So it depends on what you want to achieve, and not being too disappointed if you build a basic machine. Good news is you can always build a better one, it just takes longer and costs you more. Good luck with the machine and your life circumstances in general . . .
Just so you know the sidewinder machine looks like the leadscrews connect directly to the stepper motors. This means all the cutting forces are taken by the stepper motor bearings which is not great and would cause them to wear out. Most machines on here use a separate bearing block which takes care of these forces (see BK or BF bearings as Neil mentions).
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Don't think I'm bothering now mate.
thanks for the advise.
Lots of comments made with the best of intentions. It won't be popular, but I'm going to put a different point of view. I built my MDF router to the JGRO design around three years ago. It's a pretty poor machine by many standards. However, I originally built it to make an engraved plaque for a presentation, about 20"x16", with some nice lettering and a relief picture in the middle. It turned out OK. Since then, I've helped my son with an architectural project profiled from 18mm ply. All the bits cut and fitted together as drawn. I've engraved nameplates, and lots of other odds and ends (like profiling 25mm sapele about 600mm long) in between. So, why am I building something bigger, faster, stronger? Because it is slow, it bends and vibrates if you push it a bit, I used M10 studding with home-made anti-backlash Delrin nuts as leadscrews and the X leadscrew flaps in the breeze above about 900mm/min when cutting wood would be better at ten times that. The MDF moves with changes of humidity and it's near impossible to keep the bearings adjusted. And so on.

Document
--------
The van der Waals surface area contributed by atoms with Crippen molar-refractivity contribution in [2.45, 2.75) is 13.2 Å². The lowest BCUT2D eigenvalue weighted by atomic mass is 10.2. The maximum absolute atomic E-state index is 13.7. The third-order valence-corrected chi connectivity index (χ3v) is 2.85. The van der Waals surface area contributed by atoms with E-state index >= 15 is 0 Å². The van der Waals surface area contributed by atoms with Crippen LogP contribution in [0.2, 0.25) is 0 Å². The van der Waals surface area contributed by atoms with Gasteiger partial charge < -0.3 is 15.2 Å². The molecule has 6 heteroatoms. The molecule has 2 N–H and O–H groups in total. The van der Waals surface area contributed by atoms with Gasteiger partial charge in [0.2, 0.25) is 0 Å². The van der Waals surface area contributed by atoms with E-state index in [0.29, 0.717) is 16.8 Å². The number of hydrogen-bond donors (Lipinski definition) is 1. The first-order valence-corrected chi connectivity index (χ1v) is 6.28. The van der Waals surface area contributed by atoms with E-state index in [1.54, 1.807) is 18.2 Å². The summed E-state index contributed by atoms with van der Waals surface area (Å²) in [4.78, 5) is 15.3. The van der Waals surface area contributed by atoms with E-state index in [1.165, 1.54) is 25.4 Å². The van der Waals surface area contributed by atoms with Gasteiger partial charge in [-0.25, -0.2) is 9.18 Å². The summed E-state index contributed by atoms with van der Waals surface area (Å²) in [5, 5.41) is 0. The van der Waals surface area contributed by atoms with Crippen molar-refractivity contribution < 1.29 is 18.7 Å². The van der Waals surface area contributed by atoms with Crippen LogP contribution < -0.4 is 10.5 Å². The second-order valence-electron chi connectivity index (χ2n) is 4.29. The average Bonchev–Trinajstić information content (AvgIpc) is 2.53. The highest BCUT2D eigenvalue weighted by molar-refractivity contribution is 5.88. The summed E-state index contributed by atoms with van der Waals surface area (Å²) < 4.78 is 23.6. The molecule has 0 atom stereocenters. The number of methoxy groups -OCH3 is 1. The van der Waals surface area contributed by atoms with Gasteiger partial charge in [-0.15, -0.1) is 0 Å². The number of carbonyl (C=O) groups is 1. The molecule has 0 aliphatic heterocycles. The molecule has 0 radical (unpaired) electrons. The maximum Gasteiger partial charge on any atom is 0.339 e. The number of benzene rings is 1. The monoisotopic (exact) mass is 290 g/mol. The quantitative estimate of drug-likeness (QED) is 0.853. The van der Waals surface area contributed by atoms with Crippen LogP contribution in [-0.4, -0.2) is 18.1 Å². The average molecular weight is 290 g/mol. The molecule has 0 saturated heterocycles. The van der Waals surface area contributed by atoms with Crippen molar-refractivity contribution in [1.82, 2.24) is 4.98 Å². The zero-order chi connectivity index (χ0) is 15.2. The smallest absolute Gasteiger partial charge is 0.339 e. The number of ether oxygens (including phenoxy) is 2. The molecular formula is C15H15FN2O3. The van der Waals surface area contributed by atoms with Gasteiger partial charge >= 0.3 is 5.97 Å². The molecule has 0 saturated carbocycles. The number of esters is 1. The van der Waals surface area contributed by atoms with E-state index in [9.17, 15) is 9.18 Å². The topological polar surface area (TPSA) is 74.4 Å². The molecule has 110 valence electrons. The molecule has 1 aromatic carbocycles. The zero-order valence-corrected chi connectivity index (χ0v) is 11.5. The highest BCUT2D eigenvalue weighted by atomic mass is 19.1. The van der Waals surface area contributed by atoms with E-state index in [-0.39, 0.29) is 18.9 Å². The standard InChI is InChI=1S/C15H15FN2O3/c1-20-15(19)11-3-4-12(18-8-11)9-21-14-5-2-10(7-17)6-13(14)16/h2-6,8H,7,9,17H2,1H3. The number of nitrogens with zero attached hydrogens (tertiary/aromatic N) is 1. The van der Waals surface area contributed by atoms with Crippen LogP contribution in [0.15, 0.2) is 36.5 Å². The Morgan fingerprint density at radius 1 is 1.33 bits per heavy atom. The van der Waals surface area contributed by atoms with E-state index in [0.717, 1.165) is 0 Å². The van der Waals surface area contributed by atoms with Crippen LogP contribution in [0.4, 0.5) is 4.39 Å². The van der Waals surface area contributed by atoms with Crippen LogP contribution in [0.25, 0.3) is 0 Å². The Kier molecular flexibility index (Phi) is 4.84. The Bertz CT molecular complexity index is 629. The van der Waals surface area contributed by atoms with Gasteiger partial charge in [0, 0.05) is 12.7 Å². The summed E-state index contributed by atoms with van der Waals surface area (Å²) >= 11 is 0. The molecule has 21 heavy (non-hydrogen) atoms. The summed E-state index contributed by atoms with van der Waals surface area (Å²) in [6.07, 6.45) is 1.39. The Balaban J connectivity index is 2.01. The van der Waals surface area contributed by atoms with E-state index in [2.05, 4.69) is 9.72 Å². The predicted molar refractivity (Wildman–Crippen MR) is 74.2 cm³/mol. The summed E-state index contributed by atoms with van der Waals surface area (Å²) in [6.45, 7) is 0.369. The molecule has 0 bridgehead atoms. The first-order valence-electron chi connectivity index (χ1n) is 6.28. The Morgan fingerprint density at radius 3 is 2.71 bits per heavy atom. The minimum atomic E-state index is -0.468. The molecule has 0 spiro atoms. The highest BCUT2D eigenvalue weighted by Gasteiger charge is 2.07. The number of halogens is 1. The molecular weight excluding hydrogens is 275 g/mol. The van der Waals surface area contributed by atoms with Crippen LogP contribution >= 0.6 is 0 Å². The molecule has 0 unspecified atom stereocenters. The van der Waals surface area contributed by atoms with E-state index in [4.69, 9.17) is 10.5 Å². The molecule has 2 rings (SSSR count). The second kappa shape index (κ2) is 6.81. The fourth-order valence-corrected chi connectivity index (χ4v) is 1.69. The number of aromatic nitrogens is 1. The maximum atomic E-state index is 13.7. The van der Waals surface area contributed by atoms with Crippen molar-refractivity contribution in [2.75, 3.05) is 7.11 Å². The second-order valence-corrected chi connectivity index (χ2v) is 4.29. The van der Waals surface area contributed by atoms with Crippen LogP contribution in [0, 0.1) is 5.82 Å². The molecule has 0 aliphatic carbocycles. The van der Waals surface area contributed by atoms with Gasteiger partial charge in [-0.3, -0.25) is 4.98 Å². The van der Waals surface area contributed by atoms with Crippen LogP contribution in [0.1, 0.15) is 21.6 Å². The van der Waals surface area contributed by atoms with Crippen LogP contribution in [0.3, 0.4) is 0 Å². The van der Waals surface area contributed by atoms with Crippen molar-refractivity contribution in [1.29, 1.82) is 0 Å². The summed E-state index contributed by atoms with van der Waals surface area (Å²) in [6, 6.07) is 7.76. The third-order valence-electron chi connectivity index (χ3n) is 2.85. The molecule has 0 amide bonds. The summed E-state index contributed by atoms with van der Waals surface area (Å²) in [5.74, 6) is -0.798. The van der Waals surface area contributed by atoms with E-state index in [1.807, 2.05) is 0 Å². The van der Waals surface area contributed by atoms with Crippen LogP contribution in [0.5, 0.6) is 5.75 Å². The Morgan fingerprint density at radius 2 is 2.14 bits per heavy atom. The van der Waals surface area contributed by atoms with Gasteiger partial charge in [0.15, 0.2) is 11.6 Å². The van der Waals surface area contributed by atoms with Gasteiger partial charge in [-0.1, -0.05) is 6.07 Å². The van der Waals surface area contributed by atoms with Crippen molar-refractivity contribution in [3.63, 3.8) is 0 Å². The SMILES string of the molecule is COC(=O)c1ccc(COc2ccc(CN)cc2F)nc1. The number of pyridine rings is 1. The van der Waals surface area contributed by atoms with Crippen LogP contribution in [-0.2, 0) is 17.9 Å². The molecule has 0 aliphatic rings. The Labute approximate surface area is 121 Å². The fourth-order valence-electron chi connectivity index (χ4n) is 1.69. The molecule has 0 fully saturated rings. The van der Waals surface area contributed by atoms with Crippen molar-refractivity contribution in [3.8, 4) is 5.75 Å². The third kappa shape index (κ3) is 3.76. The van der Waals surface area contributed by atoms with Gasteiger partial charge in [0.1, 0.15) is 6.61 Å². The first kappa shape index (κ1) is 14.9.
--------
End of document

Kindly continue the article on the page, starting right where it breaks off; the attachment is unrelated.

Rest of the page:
But, as I said, it does work. This is a hobby machine, so don't judge it by commercial standards. If you are doing fine engraving, top speed doesn't matter a jot as you'll never reach it - acceleration for all those changes of direction is much more important. Studding is cheap, even compared to multi-start trapezoidal screws. It's pointless thinking about ballscrews as the machine structure won't take the cutting forces involved at the speeds they would allow. I often hold work on small blocks machined in situ to give accurate alignment, even though the bed isn't all that flat. Jobs can take a while, so I get on with something else while the machine is running. In other words, I can work around or live with many of its limitations. I'm building a new machine in steel to overcome these problems, but that's at least in part because I love building tools and machines.
I wouldn't recommend, generally speaking, that someone builds a wooden machine, but everyone's situation and needs differ, so there's a place for them. Don't be put off by people whose needs and resources are not the same as yours. You might find more uses once you have a machine in the workshop; that might help you identify a replacement in due course. Pity that you are at the other end of the country or you could have had a warts and all look at a wooden machine and things made on it.
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Neale Well said as I have said on another post horses for courses and all that. ..Clive..Clive
I would just like to Apologise for my rant yesterday, things went from bad to worse as the day went on,
I get very frustrated, but I know I should not take it out on people who are only trying to help,
genuine sincere apologies.
I know what you are saying, but the one reason I wanted to use wood, Ive limited funds of £980 but trying to add too it,
I know it's not the way to go about things, Immature I suppose but I want it now or as soon as possible, and I'd deal with the consequences when they arise,
so massive thanks to everybody who took time to comment and advise me.
todays dry and sunny, and I'm thinking straight.
i know I'm not going to build anything decent for £980 so I'm going to put things on hold until I can save some more.